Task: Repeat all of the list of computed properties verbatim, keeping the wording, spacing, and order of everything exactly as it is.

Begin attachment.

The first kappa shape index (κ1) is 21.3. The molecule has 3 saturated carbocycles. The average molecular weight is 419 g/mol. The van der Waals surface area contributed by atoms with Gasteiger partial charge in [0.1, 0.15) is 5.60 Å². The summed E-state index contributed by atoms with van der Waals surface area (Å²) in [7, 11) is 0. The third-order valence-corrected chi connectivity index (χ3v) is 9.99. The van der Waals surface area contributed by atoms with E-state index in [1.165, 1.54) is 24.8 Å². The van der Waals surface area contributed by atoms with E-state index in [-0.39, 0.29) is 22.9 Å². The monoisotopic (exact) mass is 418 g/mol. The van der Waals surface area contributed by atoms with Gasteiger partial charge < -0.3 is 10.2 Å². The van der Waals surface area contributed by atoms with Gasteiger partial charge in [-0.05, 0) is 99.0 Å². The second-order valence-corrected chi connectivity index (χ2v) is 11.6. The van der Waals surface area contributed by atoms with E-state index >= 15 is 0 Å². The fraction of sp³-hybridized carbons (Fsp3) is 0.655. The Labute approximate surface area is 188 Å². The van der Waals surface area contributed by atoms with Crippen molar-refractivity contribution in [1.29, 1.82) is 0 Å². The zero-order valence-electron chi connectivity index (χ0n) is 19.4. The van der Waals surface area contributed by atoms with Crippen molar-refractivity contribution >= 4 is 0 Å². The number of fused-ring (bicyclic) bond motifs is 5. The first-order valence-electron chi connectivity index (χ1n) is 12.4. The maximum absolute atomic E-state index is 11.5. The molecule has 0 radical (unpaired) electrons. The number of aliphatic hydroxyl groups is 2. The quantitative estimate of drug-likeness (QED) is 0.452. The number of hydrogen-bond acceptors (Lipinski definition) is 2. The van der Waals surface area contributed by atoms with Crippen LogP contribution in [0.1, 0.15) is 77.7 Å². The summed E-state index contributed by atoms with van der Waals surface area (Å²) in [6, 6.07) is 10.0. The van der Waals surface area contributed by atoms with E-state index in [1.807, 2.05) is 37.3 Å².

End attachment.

The first kappa shape index (κ1) is 21.3. The molecule has 3 saturated carbocycles. The average molecular weight is 419 g/mol. The van der Waals surface area contributed by atoms with Gasteiger partial charge in [0.1, 0.15) is 5.60 Å². The summed E-state index contributed by atoms with van der Waals surface area (Å²) in [7, 11) is 0. The third-order valence-corrected chi connectivity index (χ3v) is 9.99. The van der Waals surface area contributed by atoms with E-state index in [1.165, 1.54) is 24.8 Å². The van der Waals surface area contributed by atoms with E-state index in [-0.39, 0.29) is 22.9 Å². The monoisotopic (exact) mass is 418 g/mol. The van der Waals surface area contributed by atoms with Gasteiger partial charge < -0.3 is 10.2 Å². The van der Waals surface area contributed by atoms with Gasteiger partial charge in [-0.05, 0) is 99.0 Å². The second-order valence-corrected chi connectivity index (χ2v) is 11.6. The van der Waals surface area contributed by atoms with E-state index >= 15 is 0 Å². The fraction of sp³-hybridized carbons (Fsp3) is 0.655. The Labute approximate surface area is 188 Å². The van der Waals surface area contributed by atoms with Crippen molar-refractivity contribution in [1.29, 1.82) is 0 Å². The zero-order valence-electron chi connectivity index (χ0n) is 19.4. The van der Waals surface area contributed by atoms with Crippen molar-refractivity contribution >= 4 is 0 Å². The number of fused-ring (bicyclic) bond motifs is 5. The first-order valence-electron chi connectivity index (χ1n) is 12.4. The maximum absolute atomic E-state index is 11.5. The molecule has 0 radical (unpaired) electrons. The number of aliphatic hydroxyl groups is 2. The quantitative estimate of drug-likeness (QED) is 0.452. The number of hydrogen-bond acceptors (Lipinski definition) is 2. The van der Waals surface area contributed by atoms with Crippen LogP contribution in [0.1, 0.15) is 77.7 Å². The summed E-state index contributed by atoms with van der Waals surface area (Å²) in [6, 6.07) is 10.0. The van der Waals surface area contributed by atoms with E-state index in [1.807, 2.05) is 37.3 Å².